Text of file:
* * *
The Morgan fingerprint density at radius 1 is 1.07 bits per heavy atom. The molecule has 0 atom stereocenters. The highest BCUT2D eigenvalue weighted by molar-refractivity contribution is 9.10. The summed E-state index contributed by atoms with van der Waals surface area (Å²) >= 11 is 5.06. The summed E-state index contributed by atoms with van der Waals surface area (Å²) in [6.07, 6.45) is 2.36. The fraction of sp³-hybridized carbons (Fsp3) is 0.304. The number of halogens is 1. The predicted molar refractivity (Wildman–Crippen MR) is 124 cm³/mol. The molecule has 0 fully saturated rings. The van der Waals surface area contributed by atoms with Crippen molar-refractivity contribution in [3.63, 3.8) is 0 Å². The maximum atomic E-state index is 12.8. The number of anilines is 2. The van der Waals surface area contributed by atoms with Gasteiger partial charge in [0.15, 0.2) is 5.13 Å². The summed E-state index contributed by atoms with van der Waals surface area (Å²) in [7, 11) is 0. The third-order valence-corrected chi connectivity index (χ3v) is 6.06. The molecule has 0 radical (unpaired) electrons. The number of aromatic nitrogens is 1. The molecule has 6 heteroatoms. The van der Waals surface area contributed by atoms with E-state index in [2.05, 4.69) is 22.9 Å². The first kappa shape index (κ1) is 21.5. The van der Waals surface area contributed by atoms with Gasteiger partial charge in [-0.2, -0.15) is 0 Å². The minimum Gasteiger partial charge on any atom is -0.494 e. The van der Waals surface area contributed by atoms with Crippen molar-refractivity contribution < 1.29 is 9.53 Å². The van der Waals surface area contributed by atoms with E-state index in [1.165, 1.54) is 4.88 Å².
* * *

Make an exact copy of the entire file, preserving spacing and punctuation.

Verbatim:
The Morgan fingerprint density at radius 1 is 1.07 bits per heavy atom. The molecule has 0 atom stereocenters. The highest BCUT2D eigenvalue weighted by molar-refractivity contribution is 9.10. The summed E-state index contributed by atoms with van der Waals surface area (Å²) >= 11 is 5.06. The summed E-state index contributed by atoms with van der Waals surface area (Å²) in [6.07, 6.45) is 2.36. The fraction of sp³-hybridized carbons (Fsp3) is 0.304. The number of halogens is 1. The predicted molar refractivity (Wildman–Crippen MR) is 124 cm³/mol. The molecule has 0 fully saturated rings. The van der Waals surface area contributed by atoms with Crippen molar-refractivity contribution in [3.63, 3.8) is 0 Å². The maximum atomic E-state index is 12.8. The number of anilines is 2. The van der Waals surface area contributed by atoms with Gasteiger partial charge in [0.15, 0.2) is 5.13 Å². The summed E-state index contributed by atoms with van der Waals surface area (Å²) in [7, 11) is 0. The third-order valence-corrected chi connectivity index (χ3v) is 6.06. The molecule has 0 radical (unpaired) electrons. The number of aromatic nitrogens is 1. The molecule has 6 heteroatoms. The van der Waals surface area contributed by atoms with E-state index in [2.05, 4.69) is 22.9 Å². The first kappa shape index (κ1) is 21.5. The van der Waals surface area contributed by atoms with Gasteiger partial charge in [-0.2, -0.15) is 0 Å². The minimum Gasteiger partial charge on any atom is -0.494 e. The van der Waals surface area contributed by atoms with Crippen molar-refractivity contribution < 1.29 is 9.53 Å². The van der Waals surface area contributed by atoms with E-state index in [1.165, 1.54) is 4.88 Å².